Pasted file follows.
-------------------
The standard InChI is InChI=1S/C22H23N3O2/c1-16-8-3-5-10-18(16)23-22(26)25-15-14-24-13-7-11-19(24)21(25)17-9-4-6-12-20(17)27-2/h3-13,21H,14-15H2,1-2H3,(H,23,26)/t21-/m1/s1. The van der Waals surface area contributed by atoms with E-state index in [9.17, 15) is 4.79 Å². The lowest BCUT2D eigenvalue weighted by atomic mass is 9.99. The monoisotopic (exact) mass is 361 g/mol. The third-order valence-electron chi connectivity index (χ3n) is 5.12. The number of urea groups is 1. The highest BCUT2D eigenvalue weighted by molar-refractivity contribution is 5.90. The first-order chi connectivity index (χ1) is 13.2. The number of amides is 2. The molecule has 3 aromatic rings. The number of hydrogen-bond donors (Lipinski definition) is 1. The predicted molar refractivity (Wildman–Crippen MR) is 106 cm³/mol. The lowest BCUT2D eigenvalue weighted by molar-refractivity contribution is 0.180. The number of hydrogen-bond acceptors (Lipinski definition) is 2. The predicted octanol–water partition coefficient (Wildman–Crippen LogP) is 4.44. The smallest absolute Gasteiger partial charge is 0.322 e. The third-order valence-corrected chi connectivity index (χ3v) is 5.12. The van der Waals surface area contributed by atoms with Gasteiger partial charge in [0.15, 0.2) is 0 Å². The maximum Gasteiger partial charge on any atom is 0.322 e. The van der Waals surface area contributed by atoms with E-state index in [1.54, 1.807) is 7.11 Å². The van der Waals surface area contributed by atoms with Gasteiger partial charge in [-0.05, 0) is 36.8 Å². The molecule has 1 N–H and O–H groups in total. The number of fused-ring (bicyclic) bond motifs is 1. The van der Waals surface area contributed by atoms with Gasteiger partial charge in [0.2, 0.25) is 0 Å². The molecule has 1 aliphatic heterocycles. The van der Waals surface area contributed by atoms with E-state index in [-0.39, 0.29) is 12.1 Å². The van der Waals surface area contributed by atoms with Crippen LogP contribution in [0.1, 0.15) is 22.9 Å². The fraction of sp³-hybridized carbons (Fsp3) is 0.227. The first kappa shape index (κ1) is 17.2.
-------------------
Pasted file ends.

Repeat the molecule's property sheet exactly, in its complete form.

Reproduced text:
The standard InChI is InChI=1S/C22H23N3O2/c1-16-8-3-5-10-18(16)23-22(26)25-15-14-24-13-7-11-19(24)21(25)17-9-4-6-12-20(17)27-2/h3-13,21H,14-15H2,1-2H3,(H,23,26)/t21-/m1/s1. The van der Waals surface area contributed by atoms with E-state index in [9.17, 15) is 4.79 Å². The lowest BCUT2D eigenvalue weighted by atomic mass is 9.99. The monoisotopic (exact) mass is 361 g/mol. The third-order valence-electron chi connectivity index (χ3n) is 5.12. The number of urea groups is 1. The highest BCUT2D eigenvalue weighted by molar-refractivity contribution is 5.90. The first-order chi connectivity index (χ1) is 13.2. The number of amides is 2. The molecule has 3 aromatic rings. The number of hydrogen-bond donors (Lipinski definition) is 1. The predicted molar refractivity (Wildman–Crippen MR) is 106 cm³/mol. The lowest BCUT2D eigenvalue weighted by molar-refractivity contribution is 0.180. The number of hydrogen-bond acceptors (Lipinski definition) is 2. The predicted octanol–water partition coefficient (Wildman–Crippen LogP) is 4.44. The smallest absolute Gasteiger partial charge is 0.322 e. The third-order valence-corrected chi connectivity index (χ3v) is 5.12. The van der Waals surface area contributed by atoms with Gasteiger partial charge in [0.15, 0.2) is 0 Å². The maximum Gasteiger partial charge on any atom is 0.322 e. The van der Waals surface area contributed by atoms with E-state index in [1.54, 1.807) is 7.11 Å². The van der Waals surface area contributed by atoms with Gasteiger partial charge in [-0.05, 0) is 36.8 Å². The molecule has 1 N–H and O–H groups in total. The number of fused-ring (bicyclic) bond motifs is 1. The van der Waals surface area contributed by atoms with Gasteiger partial charge in [0.2, 0.25) is 0 Å². The molecule has 1 aliphatic heterocycles. The van der Waals surface area contributed by atoms with E-state index in [-0.39, 0.29) is 12.1 Å². The van der Waals surface area contributed by atoms with Crippen LogP contribution in [0.1, 0.15) is 22.9 Å². The fraction of sp³-hybridized carbons (Fsp3) is 0.227. The first kappa shape index (κ1) is 17.2.